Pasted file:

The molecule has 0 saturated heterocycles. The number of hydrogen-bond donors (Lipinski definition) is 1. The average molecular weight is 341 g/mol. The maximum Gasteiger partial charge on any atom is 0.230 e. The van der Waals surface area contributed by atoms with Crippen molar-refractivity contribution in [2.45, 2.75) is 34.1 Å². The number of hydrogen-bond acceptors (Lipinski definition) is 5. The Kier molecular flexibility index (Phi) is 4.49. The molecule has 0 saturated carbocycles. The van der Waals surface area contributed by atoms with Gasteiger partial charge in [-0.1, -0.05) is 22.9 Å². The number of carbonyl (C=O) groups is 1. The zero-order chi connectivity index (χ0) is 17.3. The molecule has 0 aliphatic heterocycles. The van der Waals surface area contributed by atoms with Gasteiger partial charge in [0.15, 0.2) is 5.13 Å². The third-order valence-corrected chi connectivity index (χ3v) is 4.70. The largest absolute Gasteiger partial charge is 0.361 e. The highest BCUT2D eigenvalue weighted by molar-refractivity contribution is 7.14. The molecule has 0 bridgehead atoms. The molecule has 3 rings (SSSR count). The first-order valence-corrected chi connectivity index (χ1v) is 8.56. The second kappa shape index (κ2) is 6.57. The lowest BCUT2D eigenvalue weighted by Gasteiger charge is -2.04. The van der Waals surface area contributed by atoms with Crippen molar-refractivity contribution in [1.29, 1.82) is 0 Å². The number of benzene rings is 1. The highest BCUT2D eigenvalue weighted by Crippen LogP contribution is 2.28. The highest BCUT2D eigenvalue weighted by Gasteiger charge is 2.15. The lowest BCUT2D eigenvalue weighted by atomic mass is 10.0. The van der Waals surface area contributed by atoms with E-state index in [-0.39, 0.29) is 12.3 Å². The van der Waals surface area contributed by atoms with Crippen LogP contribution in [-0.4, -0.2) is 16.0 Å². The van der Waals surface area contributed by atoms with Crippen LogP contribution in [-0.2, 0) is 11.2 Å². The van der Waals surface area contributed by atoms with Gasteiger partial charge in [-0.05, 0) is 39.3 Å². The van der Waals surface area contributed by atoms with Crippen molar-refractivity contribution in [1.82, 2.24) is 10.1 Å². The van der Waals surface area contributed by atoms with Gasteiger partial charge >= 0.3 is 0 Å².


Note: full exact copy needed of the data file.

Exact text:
The molecule has 0 saturated heterocycles. The number of hydrogen-bond donors (Lipinski definition) is 1. The average molecular weight is 341 g/mol. The maximum Gasteiger partial charge on any atom is 0.230 e. The van der Waals surface area contributed by atoms with Crippen molar-refractivity contribution in [2.45, 2.75) is 34.1 Å². The number of hydrogen-bond acceptors (Lipinski definition) is 5. The Kier molecular flexibility index (Phi) is 4.49. The molecule has 0 saturated carbocycles. The van der Waals surface area contributed by atoms with Gasteiger partial charge in [-0.1, -0.05) is 22.9 Å². The number of carbonyl (C=O) groups is 1. The zero-order chi connectivity index (χ0) is 17.3. The molecule has 0 aliphatic heterocycles. The van der Waals surface area contributed by atoms with Gasteiger partial charge in [0.15, 0.2) is 5.13 Å². The third-order valence-corrected chi connectivity index (χ3v) is 4.70. The largest absolute Gasteiger partial charge is 0.361 e. The highest BCUT2D eigenvalue weighted by molar-refractivity contribution is 7.14. The molecule has 0 bridgehead atoms. The molecule has 3 rings (SSSR count). The first-order valence-corrected chi connectivity index (χ1v) is 8.56. The second kappa shape index (κ2) is 6.57. The lowest BCUT2D eigenvalue weighted by Gasteiger charge is -2.04. The van der Waals surface area contributed by atoms with Crippen molar-refractivity contribution in [1.29, 1.82) is 0 Å². The number of benzene rings is 1. The highest BCUT2D eigenvalue weighted by Crippen LogP contribution is 2.28. The highest BCUT2D eigenvalue weighted by Gasteiger charge is 2.15. The lowest BCUT2D eigenvalue weighted by atomic mass is 10.0. The van der Waals surface area contributed by atoms with E-state index in [-0.39, 0.29) is 12.3 Å². The van der Waals surface area contributed by atoms with Crippen LogP contribution in [-0.4, -0.2) is 16.0 Å². The van der Waals surface area contributed by atoms with Crippen LogP contribution in [-0.2, 0) is 11.2 Å². The van der Waals surface area contributed by atoms with Gasteiger partial charge in [-0.05, 0) is 39.3 Å². The van der Waals surface area contributed by atoms with Crippen molar-refractivity contribution in [1.82, 2.24) is 10.1 Å². The van der Waals surface area contributed by atoms with Gasteiger partial charge >= 0.3 is 0 Å².